Job scams are proliferating. Desperate job seekers appear to be good targets for the human predators who do these things, so keep your antenna up and polish your scam-avoidance skills because the predators are getting better, too.
If someone in the job posting industry food chain isn’t well-trained or paying close attention, these “opportunities” get a great deal of visibility on legitimate job boards. Consequently, scam jobs are found on well-known – and also on obscure – job boards. It may not be the job board’s fault that the scam job is visible, but be sure to let them know about it so they can take it down.
Occasionally, legitimate employers post “blind ads” that disguise the name of the true employer. They do this for a variety of reasons, like not letting a competitor know what part of their business is growing. In those cases, the jobs are usually posted by an “agency” – a firm hired to provide both recruiting services and anonymity for the true employer. But, those postings are not the majority or even 50% of job postings, so be wary of blind ads which offer no indication of the employer’s identity.
Before you click on a link, reply to an email, or apply for a job online, take the time to do some research first.
Here are 4 things you need to know to separate the real jobs from the scams:
1. When you Google or Bing a real employer’s name, you should find more than job postings.
Finding jobs posted by an employer you’ve never heard of is not that odd, but, if a search on the employer’s name finds only job postings, all of the jobs are probably scams, regardless of where they are posted. Real businesses do something on the web besides recruit new employees. Even if recruiting is the business, you should find a website where the recruiting firm markets its services to employers.
If you find only job postings in a search of the Internet, the “employer” is a scam and so is the job.
2. Real businesses have phone numbers listed in a business phone directory.
For this check, ignore the phone number (if any) that might be in the posting. If the business is legitimate, your local “yellow pages” business phone number directory should have the business telephone number and address for this employer. If there is no business phone number, it is probably not a legitimate employer.
Because they vary in quality and completeness, check a couple of the online directories like:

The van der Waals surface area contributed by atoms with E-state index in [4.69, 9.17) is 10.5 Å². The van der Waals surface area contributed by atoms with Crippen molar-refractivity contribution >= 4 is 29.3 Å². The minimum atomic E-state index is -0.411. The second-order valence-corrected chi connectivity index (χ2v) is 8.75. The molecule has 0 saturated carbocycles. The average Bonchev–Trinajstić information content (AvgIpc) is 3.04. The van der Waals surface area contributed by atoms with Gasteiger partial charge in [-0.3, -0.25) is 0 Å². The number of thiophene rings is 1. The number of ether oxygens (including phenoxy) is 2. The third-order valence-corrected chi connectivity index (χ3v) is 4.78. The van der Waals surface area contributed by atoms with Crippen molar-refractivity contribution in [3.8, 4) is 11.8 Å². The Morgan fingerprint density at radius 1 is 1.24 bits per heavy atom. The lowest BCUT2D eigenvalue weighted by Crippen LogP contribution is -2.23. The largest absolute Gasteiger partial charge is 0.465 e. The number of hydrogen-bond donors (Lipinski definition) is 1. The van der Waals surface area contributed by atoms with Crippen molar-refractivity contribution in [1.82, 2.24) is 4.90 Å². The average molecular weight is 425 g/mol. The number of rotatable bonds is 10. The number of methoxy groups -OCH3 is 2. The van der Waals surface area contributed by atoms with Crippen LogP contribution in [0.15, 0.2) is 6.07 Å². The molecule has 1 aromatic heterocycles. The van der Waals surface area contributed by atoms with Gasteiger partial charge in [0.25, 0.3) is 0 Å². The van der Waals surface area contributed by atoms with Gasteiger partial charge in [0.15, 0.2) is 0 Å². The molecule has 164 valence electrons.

- SuperPages.com - the best pure phone directory in my opinion
- Yahoo! Local - very good; combines the phone directory function plus reviews
Even a business run out of a home should have a business phone number, and the numbers in the posting should match the numbers in the directory. When in doubt, contact the employer with the phone number in the directory (not the one in the job posting) to confirm that the position is real, or not.
3. The email address in the job posting should not be a Gmail, Yahoo, Rediff, AOL, or other free web-based email service.
The email address for the posting should be associated with the employer or with a legitimate recruiting firm. If you’re not sure what the email address is, and especially if it doesn’t match the employer’s name, check it first.
Do a search on what follows the “@” sign in the email address.
For example, if the email address in the job posting is MJSmith@example.com, but Example Inc. is not the employer, more research is needed.
Do NOT follow a link in the posting or reply to the email address listed. Do your own independent research first. Search on “Example.com” (or whatever the alleged employer’s name is) to see what you find. If Example.com is one of the free web-based email sites, the posting is probably a scam unless you have found a business phone number (as in # 2, above) and a real website for the employer with more than job postings (as in # 1, above).
4. Real jobs require at least some experience or skill.
Often the only “requirements” of a scam job include being over the age of 18 and having an Internet connection.
The posting may look very professional and polished, but, if being over 18 and having an Internet connection are the only requirements – unless the job has passed all of the tests above – the job is a scam. Skip it.
Do NOT consider:
- A job which has as the main duty receiving packages at your home, and forwarding them on to someone else. You are probably receiving and re-shipping stolen property, which is a crime.
- A job where you deposit checks from a business outside the USA, deduct a commission for your efforts, and then wire-transfer or electronically send the balance back to the “employer.” The original check will bounce, after you have sent the electronic payment, and you’ll be out the balance you have sent to the employer. Ouch!
Taking the time to do the research to protect yourself from scam jobs will be time well-spent. Trust AFTER you verify that the employer and the job are legitimate.
For More on This Subject
How Scam-Proof Are You? A Quiz (Job-Hunt.org)
Free eBook: Choosing a Safe Job Board (Job-Hunt.org)
Dangerous Job Search Assumptions (Job-Hunt.org)
Scams & Schemes in Work and Employment Services (RileyGuide.com)
© Copyright, 2012, Susan P. Joyce. All rights reserved.
About the author…
Online job search expert Susan P. Joyce has been observing the online job search world and teaching online job search skills since 1995. Susan is a two-time layoff “graduate” who has worked in human resources at Harvard University and in a compensation consulting firm. In 2011, NETability purchased WorkCoachCafe.com, which Susan has been editor and publisher of WorkCoach since then. Susan also edits and publishes Job-Hunt.org. Follow Susan on Twitter at @jobhuntorg and on Google+.